The concept of this series of articles was to share our enjoyment of music found in the most obscure of places, by artists that are completely unknown to us.  With our previous reviews of both The Marrieds and The Harpoonist and the Axe Murderer, both certainly met our criteria, but were found to be pretty well established.  Both had a few releases out there, and possessed a social media presence. Imagine our delight with this most recent find, who is probably the first true ‘unknown’ and who has an almost invisible presence in cyberspace.  Jason Kent may just be the epitome of what we hoped to achieve with the whole ‘Take a chance on me’ concept.

Whilst sifting through shelves of used CDs in a popular Canadian thrift store, my eyes focused on the quirky looking cover of an album simply titled ‘Jason Kent.’  Flipping to the back of the case, the album proved to be Canadian in origin, and a glance at the instrumentation on offer convinced me that this could be ‘our’ type of music.  Earlier this week I picked up this 2006 CD and played it for a few spins during the commute.

My first reaction was one of amazement; that this eleven-year-old album sounded like brand new music.  My follow up reaction was that this offered hints of early Neil Young one moment (in particular, the tracks “California” and “Waiting Such a Long Time”), then similarities to the likes of eighties Julian Lennon the next (“Slowly Dive in Love”).  A couple of spins later, I detected more modern similarities, with hints of Imaginary Cities (“Midnight Love”) and even Jason Collett (“America”).  My only conclusion was that I’d stumbled upon a true gem of an album that was a natural contender for ‘Take a chance of me’.

So Jason Kent aced the test when it came to the album itself, but how about social media?  Would I find a vast back catalog of music just waiting to be found, or learn that he was part of a ‘famous’ outfit?  Not at all!  A quick search via Google produced very little.  The odd mention of this album being recorded on a whim as an opportunity to put a few of his tracks down, but aside from that, nada.  You can even download this album from reputable music sites, but a physical disc is hard to find.  Who are you, Jason Kent?  Why has this amazing music not crossed my path until now??   And most importantly, how did this CD end up on the shelf in a thrift store (in other words, who would toss this out???)  Frankly, none of this is of concern for me.  I’m just thrilled to have been the lucky one to discover this, take it home, and enjoy eleven amazing tracks that are an absolute pleasure to listen to.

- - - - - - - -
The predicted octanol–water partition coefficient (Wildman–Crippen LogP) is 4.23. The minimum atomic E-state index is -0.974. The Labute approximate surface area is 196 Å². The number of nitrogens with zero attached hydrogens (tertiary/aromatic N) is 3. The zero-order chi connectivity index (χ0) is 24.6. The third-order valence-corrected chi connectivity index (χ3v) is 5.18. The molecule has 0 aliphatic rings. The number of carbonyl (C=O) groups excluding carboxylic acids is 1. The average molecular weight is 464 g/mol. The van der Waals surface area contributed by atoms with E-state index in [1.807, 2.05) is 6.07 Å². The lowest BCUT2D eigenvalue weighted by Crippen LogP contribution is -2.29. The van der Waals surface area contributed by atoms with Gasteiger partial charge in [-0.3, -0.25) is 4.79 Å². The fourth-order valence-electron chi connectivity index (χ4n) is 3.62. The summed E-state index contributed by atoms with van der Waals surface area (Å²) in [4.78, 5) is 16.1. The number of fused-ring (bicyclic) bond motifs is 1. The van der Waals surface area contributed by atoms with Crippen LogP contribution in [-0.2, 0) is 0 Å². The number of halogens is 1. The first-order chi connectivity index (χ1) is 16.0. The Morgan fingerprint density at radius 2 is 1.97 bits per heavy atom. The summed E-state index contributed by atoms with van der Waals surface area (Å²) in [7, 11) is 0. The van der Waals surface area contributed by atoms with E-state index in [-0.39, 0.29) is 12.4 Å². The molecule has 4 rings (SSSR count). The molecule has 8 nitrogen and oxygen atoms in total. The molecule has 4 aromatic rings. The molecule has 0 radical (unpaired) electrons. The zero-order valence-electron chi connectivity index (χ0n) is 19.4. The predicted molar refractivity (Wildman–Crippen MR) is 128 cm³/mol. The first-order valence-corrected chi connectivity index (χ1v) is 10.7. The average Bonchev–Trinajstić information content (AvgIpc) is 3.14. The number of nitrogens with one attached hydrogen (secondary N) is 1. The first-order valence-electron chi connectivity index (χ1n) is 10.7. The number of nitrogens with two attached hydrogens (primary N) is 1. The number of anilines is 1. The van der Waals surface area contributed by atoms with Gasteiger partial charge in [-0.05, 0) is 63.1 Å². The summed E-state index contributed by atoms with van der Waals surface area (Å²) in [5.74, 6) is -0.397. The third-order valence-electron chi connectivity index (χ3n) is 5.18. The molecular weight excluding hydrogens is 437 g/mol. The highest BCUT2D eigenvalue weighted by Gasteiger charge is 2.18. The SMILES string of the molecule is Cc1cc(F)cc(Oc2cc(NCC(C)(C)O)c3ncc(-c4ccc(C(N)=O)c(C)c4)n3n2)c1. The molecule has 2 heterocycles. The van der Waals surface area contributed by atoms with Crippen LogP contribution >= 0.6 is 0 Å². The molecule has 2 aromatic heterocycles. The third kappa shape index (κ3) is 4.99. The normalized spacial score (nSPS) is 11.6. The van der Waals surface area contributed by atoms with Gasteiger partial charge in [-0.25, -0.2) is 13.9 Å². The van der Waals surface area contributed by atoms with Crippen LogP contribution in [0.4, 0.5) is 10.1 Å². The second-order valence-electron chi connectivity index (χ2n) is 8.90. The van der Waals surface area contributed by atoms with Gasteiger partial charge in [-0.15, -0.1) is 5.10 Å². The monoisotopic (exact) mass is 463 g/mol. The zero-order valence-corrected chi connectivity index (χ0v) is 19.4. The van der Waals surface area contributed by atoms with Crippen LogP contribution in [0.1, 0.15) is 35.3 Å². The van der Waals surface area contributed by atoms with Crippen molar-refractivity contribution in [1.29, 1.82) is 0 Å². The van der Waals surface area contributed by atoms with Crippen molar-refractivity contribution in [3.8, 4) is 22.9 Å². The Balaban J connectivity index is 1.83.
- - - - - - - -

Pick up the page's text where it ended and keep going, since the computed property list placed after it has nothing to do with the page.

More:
There is no ‘bad’ track on this album.  There are no ‘filler’ tracks – each and every one of these has strong appeal.  However, if I had to set aside one track that stands out the most for me, I would probably go with the closing tune “Until My Dying Day.”  Starting out as an instrumental, a similarity to The Sadies is the first thing I hear, with a dramatic emphasis on a slow-paced Travis Good style guitar sound.  The guitar solo fades into oblivion before the sounds of organ and Jason’s voice take center stage.  Following up with a brief vocal chorus (almost choir-like), the song delves deep into the sounds of The Alan Parsons Project with a dominant organ that takes time to fade to a close.

Jason Kent has become a welcome addition to our music family.  If you too are looking for something different, good ahead and be sure to take a chance on this one for yourself.  If you share similar musical tastes to us, then we doubt you will be disappointed.  (Oh, and we finally found Jason Kent: he’s now part of the Sunfields, a band based in Montreal.)

~ M

Buy “Jason Kent” on Bandcamp.

Visit the Sunfields on Bandcamp.